From its jazzy main titles to its gentle fadeout, Monsters, Inc. has something that money can't buy. It's likeable. The darn thing just puts a smile on your face. It's not especially deft in its plotting or surprising in its humor, but kids and adults alike will have a great time, and it seems churlish to ask for more, though we get it in an astonishing action finale that's the CGI-animated equivalent of being on Disneyland's Space Mountain ride. A product of the sharp cookies at Pixar, Monsters, Inc. is powered by a clever premise: that the scaring of kids by monsters in the closet is an industry, and—irony of ironies—the monsters are at least as scared of the kids as the kids are of the monsters.
The city of Monstropolis depends on the success of dominant energy company Monsters, Inc, which scares, then harvests screams from children in order to power the monster world (company motto "We scare because we care"). Evoking a futurism seen through a mid-20th Century filter, the cavernous industrial center of Monsters, Inc. evokes the headquarters of the Men in Black: the factory lines up doors through which monsters make interdimensional passage into the world of human children. There, James P. "Sulley" Sullivan (John Goodman) is the star performer—eleven-time Scarer of the Month for the year to date—bringing in the most screams despite his genuine warm-hearted personality. His partner, Mikey Wazowski (Billy Crystal), is an eternally loyal friend who isn't wise but has a talent for wise-cracking. But there's trouble afoot: as CEO Mr. Henry J. Waternoose (James Coburn) puts it, "Kids these days! They just don't get scared like they used to."
Jealous second-best scarer Randall Boggs (Steve Buscemi) is conducting secret plans of his own to overtake Sulley, and the lizard-like Randall accidentally unleashes a child into the factory. Though terrified at first, Sulley quickly takes to the girl—who he names "Boo"—and decides to hide and protect her. Shenanigans ensue, leading to a spectacular chase through the vertiginous storage vault holding thousands of doors. Though not quite on par with the very best of Pixar, Monsters, Inc. has many of the company's hallmarks: good humor, star performances both jocular and heartwarming, Randy Newman music and Gary Rydstrom sound design. Crystal is a riot as the green, pea-shaped cyclops Mikey, and Goodman's rough vulnerability perfectly suits Sulley. Jennifer Tilly, Frank "Grover" Oz, Bonnie Hunt, and Pixar mascot John Ratzenberger fill out the supporting cast. The end credits feature the peppy, old-fashioned Newman tune "If I Didn't Have You," enhanced by the vaudevillian rapport of Crystal and Goodman. What's not to like?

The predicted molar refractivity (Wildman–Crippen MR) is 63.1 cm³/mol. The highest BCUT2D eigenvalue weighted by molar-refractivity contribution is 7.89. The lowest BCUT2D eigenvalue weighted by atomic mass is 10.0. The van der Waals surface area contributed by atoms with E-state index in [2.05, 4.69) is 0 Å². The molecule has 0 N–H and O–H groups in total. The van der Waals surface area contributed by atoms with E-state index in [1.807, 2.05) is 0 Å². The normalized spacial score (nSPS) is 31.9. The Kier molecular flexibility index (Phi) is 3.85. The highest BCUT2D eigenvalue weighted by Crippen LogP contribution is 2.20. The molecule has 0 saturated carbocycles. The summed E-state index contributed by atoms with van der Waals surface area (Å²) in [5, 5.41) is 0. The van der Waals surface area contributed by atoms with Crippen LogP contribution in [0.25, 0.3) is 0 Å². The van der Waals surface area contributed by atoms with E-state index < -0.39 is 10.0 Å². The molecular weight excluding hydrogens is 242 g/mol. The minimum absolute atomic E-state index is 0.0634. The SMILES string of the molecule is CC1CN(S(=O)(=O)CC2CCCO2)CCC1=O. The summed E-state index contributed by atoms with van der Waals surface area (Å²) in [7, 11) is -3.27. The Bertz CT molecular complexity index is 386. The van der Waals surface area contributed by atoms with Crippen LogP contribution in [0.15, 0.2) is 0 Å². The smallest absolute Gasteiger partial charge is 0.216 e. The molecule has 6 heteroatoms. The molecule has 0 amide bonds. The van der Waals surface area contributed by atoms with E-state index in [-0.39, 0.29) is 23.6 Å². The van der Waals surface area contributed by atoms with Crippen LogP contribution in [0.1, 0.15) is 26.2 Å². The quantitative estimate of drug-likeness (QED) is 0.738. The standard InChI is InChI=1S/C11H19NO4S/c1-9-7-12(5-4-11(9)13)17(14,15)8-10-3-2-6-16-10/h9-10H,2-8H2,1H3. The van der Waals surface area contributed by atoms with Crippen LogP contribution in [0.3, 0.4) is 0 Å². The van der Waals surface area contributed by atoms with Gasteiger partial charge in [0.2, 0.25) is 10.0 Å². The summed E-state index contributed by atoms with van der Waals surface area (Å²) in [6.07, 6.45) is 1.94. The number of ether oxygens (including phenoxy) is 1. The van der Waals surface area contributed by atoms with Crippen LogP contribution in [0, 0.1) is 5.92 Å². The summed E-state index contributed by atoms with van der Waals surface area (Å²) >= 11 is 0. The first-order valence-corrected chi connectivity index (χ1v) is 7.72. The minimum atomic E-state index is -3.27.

Just in time to hype Monsters University, Monsters Inc. gets a spiffy new "Ultimate Collector's Edition," in a Blu-ray + Blu-ray 3D + DVD + Digital Copy combo pack. This five-disc set features just about perfect A/V quality that presents the film at its very best. Black level, color and contrast and detail and texture lose nothing in the translation to home video and, in all likelihood, gain in clarity and perfect calibration (there's only a bit of aliasing in Sulley's "fur," an artifact which may relate to animation techniques that have now been surpassed). In 3D, Monsters Inc. proves even more impressive, losing none of the pinpoint detail and gaining the dimension these designs always had in their computer files, but that we weren't experiencing to their fullest in a 2D presentation. Unlike some 3D conversions, Monsters Inc. very much lends itself to the added pop of 3D, certainly in its bold action sequences, and even in its relative quiet moments, which crackle with snappy visual comedy. Even more astonishing is the DTS-HD Master Audio surround mix—upgraded here for the first time to 7.1—which clatters thunderously in the film's showcase door-storage room sequence and impresses throughout with various soundscapes that never blot out the well-prioritized dialogue.
The sets offers a fantastic array of new and old bonus features, beginning with an audio commentary by Docter, co-director Lee Unkrich, co-screenwriter Andrew Stanton and producer John Lasseter.
The brand-new bonuses include "Outtakes and Company Play" (3D HD), the five-minute end-credits "gag reel" now in 3D; "Toy Story Toons: Partysaurus Rex" (HD), the seven-minute theatrical short that debuted in front of Finding Nemo 3D, and a three-minute promotional "Sneak Peek" at Monsters University.